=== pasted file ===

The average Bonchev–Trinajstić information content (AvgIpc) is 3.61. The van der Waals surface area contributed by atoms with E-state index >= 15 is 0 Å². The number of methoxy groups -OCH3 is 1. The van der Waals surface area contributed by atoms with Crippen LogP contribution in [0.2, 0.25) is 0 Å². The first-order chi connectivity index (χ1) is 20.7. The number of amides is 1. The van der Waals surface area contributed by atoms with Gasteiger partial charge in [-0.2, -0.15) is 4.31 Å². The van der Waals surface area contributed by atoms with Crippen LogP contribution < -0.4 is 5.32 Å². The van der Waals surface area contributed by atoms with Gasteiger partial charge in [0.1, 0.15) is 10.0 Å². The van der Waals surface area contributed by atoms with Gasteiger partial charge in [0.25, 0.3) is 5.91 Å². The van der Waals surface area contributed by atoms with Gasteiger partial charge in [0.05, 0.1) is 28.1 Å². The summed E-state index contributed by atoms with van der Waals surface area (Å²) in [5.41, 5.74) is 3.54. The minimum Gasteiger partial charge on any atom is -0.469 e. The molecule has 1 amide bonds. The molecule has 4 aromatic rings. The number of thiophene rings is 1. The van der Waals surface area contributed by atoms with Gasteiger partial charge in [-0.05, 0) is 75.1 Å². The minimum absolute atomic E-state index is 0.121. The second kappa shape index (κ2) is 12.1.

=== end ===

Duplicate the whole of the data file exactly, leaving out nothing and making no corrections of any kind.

The average Bonchev–Trinajstić information content (AvgIpc) is 3.61. The van der Waals surface area contributed by atoms with E-state index >= 15 is 0 Å². The number of methoxy groups -OCH3 is 1. The van der Waals surface area contributed by atoms with Crippen LogP contribution in [0.2, 0.25) is 0 Å². The first-order chi connectivity index (χ1) is 20.7. The number of amides is 1. The van der Waals surface area contributed by atoms with Gasteiger partial charge in [-0.2, -0.15) is 4.31 Å². The van der Waals surface area contributed by atoms with Crippen LogP contribution < -0.4 is 5.32 Å². The van der Waals surface area contributed by atoms with Gasteiger partial charge in [0.1, 0.15) is 10.0 Å². The van der Waals surface area contributed by atoms with Gasteiger partial charge in [0.25, 0.3) is 5.91 Å². The van der Waals surface area contributed by atoms with Gasteiger partial charge in [0.05, 0.1) is 28.1 Å². The summed E-state index contributed by atoms with van der Waals surface area (Å²) in [5.41, 5.74) is 3.54. The minimum Gasteiger partial charge on any atom is -0.469 e. The molecule has 1 amide bonds. The molecule has 4 aromatic rings. The number of thiophene rings is 1. The van der Waals surface area contributed by atoms with Gasteiger partial charge in [-0.05, 0) is 75.1 Å². The minimum absolute atomic E-state index is 0.121. The second kappa shape index (κ2) is 12.1.